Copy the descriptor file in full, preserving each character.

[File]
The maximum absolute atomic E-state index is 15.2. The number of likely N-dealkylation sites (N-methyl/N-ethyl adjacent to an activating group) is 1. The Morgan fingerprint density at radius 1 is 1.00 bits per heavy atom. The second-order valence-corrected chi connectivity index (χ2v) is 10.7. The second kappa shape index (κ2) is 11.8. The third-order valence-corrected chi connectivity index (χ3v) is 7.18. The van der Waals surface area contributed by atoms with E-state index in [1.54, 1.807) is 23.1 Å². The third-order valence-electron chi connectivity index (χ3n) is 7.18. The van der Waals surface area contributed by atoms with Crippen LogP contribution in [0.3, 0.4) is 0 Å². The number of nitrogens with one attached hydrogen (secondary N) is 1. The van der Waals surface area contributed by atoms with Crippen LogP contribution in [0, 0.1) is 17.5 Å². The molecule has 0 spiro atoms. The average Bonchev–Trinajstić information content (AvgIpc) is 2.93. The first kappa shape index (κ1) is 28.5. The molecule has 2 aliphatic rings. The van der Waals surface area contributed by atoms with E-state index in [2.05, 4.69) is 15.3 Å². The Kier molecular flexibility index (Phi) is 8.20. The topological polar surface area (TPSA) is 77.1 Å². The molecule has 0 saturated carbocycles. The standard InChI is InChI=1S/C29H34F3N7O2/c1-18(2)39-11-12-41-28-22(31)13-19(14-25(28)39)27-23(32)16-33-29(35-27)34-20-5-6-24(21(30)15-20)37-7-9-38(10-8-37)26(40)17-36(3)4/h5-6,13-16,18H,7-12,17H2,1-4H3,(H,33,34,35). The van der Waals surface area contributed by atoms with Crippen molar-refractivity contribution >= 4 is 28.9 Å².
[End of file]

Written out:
The maximum absolute atomic E-state index is 15.2. The number of likely N-dealkylation sites (N-methyl/N-ethyl adjacent to an activating group) is 1. The Morgan fingerprint density at radius 1 is 1.00 bits per heavy atom. The second-order valence-corrected chi connectivity index (χ2v) is 10.7. The second kappa shape index (κ2) is 11.8. The third-order valence-corrected chi connectivity index (χ3v) is 7.18. The van der Waals surface area contributed by atoms with E-state index in [1.54, 1.807) is 23.1 Å². The third-order valence-electron chi connectivity index (χ3n) is 7.18. The van der Waals surface area contributed by atoms with Crippen LogP contribution in [0.3, 0.4) is 0 Å². The number of nitrogens with one attached hydrogen (secondary N) is 1. The van der Waals surface area contributed by atoms with Crippen LogP contribution in [0, 0.1) is 17.5 Å². The molecule has 0 spiro atoms. The average Bonchev–Trinajstić information content (AvgIpc) is 2.93. The first kappa shape index (κ1) is 28.5. The molecule has 2 aliphatic rings. The van der Waals surface area contributed by atoms with E-state index in [2.05, 4.69) is 15.3 Å². The Kier molecular flexibility index (Phi) is 8.20. The topological polar surface area (TPSA) is 77.1 Å². The molecule has 0 saturated carbocycles. The standard InChI is InChI=1S/C29H34F3N7O2/c1-18(2)39-11-12-41-28-22(31)13-19(14-25(28)39)27-23(32)16-33-29(35-27)34-20-5-6-24(21(30)15-20)37-7-9-38(10-8-37)26(40)17-36(3)4/h5-6,13-16,18H,7-12,17H2,1-4H3,(H,33,34,35). The van der Waals surface area contributed by atoms with Crippen molar-refractivity contribution >= 4 is 28.9 Å².